Since 1946, when King Bhumibol Adulyadej took the Thai throne as an 18-year-old, Thailand has seen nine coups and more than 20 prime ministers. Only two of 17 constitutions since absolute monarchy ended in 1932 have mandated parliaments that are entirely elected. The king, who is revered across the nation, has been in hospital since Sept. 19 and hasn’t spoken publicly about the current demonstrations. (from a telegraph.co.uk article)

BACKGROUND TO THE THAILAND PROTESTS: (from state.gov/r/pa/ei/bgn/2814.htm under “History”)

  • In January 2001, telecommunications multimillionaire Thaksin Shinawatra and his new …(TRT) party won a decisive plurality victory on a populist platform of economic growth and development.
  • Thaksin’s premiership was marked by a confident foreign policy, implementation of his populist policies, and accusations of anti-democratic actions, including undermining independent bodies, limiting freedom of the press, and a 2003 war on drugs which led to 1,300 unsolved murders.
  • In the February 2005 elections, Thaksin was re-elected by an even greater majority, sweeping 377 out of 500 parliamentary seats for Thailand’s first-ever single-party outright electoral victory.
  • Soon after Prime Minister Thaksin’s second term began, allegations of corruption emerged against his government.
  • Peaceful anti-government mass demonstrations grew, and hundreds of thousands marched in the streets to demand Thaksin’s resignation.
  • Prime Minister Thaksin dissolved the parliament in February 2006 and declared snap elections in April.
  • The main opposition parties boycotted the polls, and the judiciary subsequently annulled the elections.
  • Before new elections could be held, on September 19, 2006 a group of top military officers overthrew the caretaker Thaksin administration in a non-violent coup d’etat, repealed the 1997 constitution, and abolished both houses of parliament.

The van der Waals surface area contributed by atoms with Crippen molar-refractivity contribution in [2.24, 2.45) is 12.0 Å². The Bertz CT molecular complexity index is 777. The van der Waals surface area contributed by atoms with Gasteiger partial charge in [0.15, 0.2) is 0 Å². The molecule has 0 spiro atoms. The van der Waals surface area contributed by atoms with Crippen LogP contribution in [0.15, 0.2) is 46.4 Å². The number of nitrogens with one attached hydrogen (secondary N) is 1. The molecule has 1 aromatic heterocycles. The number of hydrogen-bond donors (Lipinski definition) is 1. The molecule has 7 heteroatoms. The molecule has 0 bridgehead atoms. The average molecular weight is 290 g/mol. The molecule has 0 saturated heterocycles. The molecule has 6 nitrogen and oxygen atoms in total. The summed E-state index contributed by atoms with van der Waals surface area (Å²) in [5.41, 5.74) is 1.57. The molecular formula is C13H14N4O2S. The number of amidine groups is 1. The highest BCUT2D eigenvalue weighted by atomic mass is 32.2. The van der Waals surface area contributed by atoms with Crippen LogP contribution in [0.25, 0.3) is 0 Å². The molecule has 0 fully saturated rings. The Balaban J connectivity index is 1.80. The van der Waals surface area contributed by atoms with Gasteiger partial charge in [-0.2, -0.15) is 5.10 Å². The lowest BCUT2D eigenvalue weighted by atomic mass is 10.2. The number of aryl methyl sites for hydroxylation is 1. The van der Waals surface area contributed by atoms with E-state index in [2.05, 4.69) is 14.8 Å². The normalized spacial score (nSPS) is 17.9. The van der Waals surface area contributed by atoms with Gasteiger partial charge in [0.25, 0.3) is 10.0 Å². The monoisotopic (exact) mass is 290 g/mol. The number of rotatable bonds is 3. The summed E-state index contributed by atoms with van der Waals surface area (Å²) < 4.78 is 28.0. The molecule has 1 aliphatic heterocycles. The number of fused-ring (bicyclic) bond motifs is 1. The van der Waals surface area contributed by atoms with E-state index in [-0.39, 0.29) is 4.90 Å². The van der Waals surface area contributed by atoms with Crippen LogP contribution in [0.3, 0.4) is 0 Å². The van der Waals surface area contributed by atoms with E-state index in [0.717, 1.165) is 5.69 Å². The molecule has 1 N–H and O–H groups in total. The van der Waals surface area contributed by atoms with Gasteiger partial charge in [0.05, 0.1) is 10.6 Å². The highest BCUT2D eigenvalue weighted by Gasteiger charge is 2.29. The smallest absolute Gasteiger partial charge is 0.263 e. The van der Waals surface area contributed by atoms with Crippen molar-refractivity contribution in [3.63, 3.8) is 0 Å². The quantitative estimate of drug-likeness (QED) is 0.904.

• Soon thereafter, the coup leaders promulgated an interim constitution and appointed Surayud Chulanont as interim Prime Minister.
  • In a national referendum on August 19, 2007, a majority of Thai voters approved a new constitution drafted by an assembly appointed by the coup leaders.
  • The interim government held multi-party elections under provisions of the new constitution on December 23, 2007, which resulted in the pro-Thaksin People’s Power Party (PPP) winning a plurality of 233 of the 480 seats in the lower house of parliament.
  • PPP leader Samak Sundaravej formed a coalition government and formally took office as Prime Minister on February 6, 2008.
  • Samak was forced from office in September 2008 by a Constitutional Court ruling that he had violated the constitution’s conflict of interest provisions by hosting a televised cooking show.
  • His successor, Somchai Wongsawat, PPP leader and brother-in-law of former Prime Minister Thaksin, also was forced from office by the Constitutional Court when it dissolved the PPP and two other coalition parties on December 2, 2008 for election law violations in the December 2007 elections.
  • A split among ex-PPP members of parliament paved the way for parliament’s election of Democrat Party leader Abhisit Vejjajiva as Prime Minister on December 15, 2008.
  • Efforts by the two PPP leaders to amend the 2007 constitution and provide amnesty to banned politicians, including ex-Prime Minister Thaksin, led to a renewal of street protests in mid-2008, some of which resulted in violence between security forces and protesters and between pro- and anti-government demonstrators.
  • In 2008, anti-government [anti-Thaksin] “yellow-shirt” protesters occupied Government House from late August until early December; blockaded parliament in October; and occupied and forced the closure of Bangkok’s airports for several days in late November through early December.
  • “Red- shirt” protests against the Abhisit government commenced in early 2009, leading to the disruption of a major Asian summit in Pattaya and riots in Bangkok in April.
  • [In April 2010, the [Red Shirts] called fresh protests in Bangkok aimed at toppling the government.]  (from bbc.co.uk)
  • [They occupied Bangkok’s historic and commercial districts and at one point stormed parliament, forcing MPs to flee. They also stormed a satellite transmission base, in a bid to restart a television station which had been shut down by the government.] (from bbc.co.uk)
  • [The protests turned violent on April 11, 2010, when at least four soldiers and 17 civilians were killed in clashes as the army tried to disperse the red-shirts.]  (from bbc.co.uk)
  • [Although current Prime Minister Abhisit Vejjajiva offered protesters an early election [which they at first accepted], he retracted that offer this week after the demonstrators refused to call off their two-month long rally [and instead made new demands of the government as a condition for leaving their protest site]]. (from wsj.com)